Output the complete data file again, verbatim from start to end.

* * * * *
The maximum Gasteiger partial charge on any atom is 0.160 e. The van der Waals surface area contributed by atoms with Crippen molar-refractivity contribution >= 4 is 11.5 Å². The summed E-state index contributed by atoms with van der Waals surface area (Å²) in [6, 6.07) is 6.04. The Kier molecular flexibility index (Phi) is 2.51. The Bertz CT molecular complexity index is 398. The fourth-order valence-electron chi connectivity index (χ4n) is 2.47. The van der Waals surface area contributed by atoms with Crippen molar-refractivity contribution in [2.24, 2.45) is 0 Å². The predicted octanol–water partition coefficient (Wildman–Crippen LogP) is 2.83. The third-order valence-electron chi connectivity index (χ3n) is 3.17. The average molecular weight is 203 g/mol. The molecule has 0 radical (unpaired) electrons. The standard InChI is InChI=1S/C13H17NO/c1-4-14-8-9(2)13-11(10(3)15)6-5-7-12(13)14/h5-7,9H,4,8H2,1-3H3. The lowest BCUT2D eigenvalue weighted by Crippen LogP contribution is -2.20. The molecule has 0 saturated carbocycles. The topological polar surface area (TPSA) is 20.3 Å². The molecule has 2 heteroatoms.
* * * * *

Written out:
The maximum Gasteiger partial charge on any atom is 0.160 e. The van der Waals surface area contributed by atoms with Crippen molar-refractivity contribution >= 4 is 11.5 Å². The summed E-state index contributed by atoms with van der Waals surface area (Å²) in [6, 6.07) is 6.04. The Kier molecular flexibility index (Phi) is 2.51. The Bertz CT molecular complexity index is 398. The fourth-order valence-electron chi connectivity index (χ4n) is 2.47. The van der Waals surface area contributed by atoms with Crippen molar-refractivity contribution in [2.24, 2.45) is 0 Å². The predicted octanol–water partition coefficient (Wildman–Crippen LogP) is 2.83. The third-order valence-electron chi connectivity index (χ3n) is 3.17. The average molecular weight is 203 g/mol. The molecule has 0 radical (unpaired) electrons. The standard InChI is InChI=1S/C13H17NO/c1-4-14-8-9(2)13-11(10(3)15)6-5-7-12(13)14/h5-7,9H,4,8H2,1-3H3. The lowest BCUT2D eigenvalue weighted by Crippen LogP contribution is -2.20. The molecule has 0 saturated carbocycles. The topological polar surface area (TPSA) is 20.3 Å². The molecule has 2 heteroatoms.